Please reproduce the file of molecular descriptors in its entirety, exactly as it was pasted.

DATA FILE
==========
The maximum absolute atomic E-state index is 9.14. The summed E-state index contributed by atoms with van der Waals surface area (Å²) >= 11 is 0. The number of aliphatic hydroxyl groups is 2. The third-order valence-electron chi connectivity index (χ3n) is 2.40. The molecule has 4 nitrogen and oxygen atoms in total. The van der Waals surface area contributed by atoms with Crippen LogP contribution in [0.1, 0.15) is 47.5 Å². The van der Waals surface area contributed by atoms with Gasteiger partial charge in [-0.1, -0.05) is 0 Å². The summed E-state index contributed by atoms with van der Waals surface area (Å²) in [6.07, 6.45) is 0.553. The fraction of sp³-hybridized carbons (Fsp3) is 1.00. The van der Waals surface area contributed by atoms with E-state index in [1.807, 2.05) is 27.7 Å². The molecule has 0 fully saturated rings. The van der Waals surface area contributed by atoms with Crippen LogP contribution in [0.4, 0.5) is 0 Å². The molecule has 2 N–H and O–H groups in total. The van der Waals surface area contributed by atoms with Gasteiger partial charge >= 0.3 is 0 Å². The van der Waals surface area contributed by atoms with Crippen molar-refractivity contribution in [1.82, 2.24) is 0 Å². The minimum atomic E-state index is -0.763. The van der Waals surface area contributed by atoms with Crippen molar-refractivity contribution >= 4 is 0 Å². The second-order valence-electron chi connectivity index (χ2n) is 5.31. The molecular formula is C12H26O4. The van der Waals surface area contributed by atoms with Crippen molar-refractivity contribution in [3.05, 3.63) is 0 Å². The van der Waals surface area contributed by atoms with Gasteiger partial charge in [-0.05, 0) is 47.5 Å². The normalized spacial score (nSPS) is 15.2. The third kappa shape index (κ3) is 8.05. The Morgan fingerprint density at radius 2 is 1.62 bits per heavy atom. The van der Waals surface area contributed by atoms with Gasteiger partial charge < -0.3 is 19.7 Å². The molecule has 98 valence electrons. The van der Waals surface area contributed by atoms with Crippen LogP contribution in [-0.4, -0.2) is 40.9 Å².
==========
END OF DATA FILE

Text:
The maximum absolute atomic E-state index is 9.14. The summed E-state index contributed by atoms with van der Waals surface area (Å²) >= 11 is 0. The number of aliphatic hydroxyl groups is 2. The third-order valence-electron chi connectivity index (χ3n) is 2.40. The molecule has 4 nitrogen and oxygen atoms in total. The van der Waals surface area contributed by atoms with Crippen LogP contribution in [0.1, 0.15) is 47.5 Å². The van der Waals surface area contributed by atoms with Gasteiger partial charge in [-0.1, -0.05) is 0 Å². The summed E-state index contributed by atoms with van der Waals surface area (Å²) in [6.07, 6.45) is 0.553. The fraction of sp³-hybridized carbons (Fsp3) is 1.00. The van der Waals surface area contributed by atoms with E-state index in [1.807, 2.05) is 27.7 Å². The molecule has 0 fully saturated rings. The van der Waals surface area contributed by atoms with Crippen LogP contribution in [0.4, 0.5) is 0 Å². The molecule has 2 N–H and O–H groups in total. The van der Waals surface area contributed by atoms with Gasteiger partial charge >= 0.3 is 0 Å². The van der Waals surface area contributed by atoms with Crippen molar-refractivity contribution in [1.82, 2.24) is 0 Å². The minimum atomic E-state index is -0.763. The van der Waals surface area contributed by atoms with Crippen molar-refractivity contribution >= 4 is 0 Å². The second-order valence-electron chi connectivity index (χ2n) is 5.31. The molecular formula is C12H26O4. The van der Waals surface area contributed by atoms with Crippen molar-refractivity contribution in [3.05, 3.63) is 0 Å². The van der Waals surface area contributed by atoms with Gasteiger partial charge in [-0.05, 0) is 47.5 Å². The normalized spacial score (nSPS) is 15.2. The third kappa shape index (κ3) is 8.05. The Morgan fingerprint density at radius 2 is 1.62 bits per heavy atom. The van der Waals surface area contributed by atoms with Gasteiger partial charge < -0.3 is 19.7 Å². The molecule has 98 valence electrons. The van der Waals surface area contributed by atoms with Crippen LogP contribution in [-0.4, -0.2) is 40.9 Å².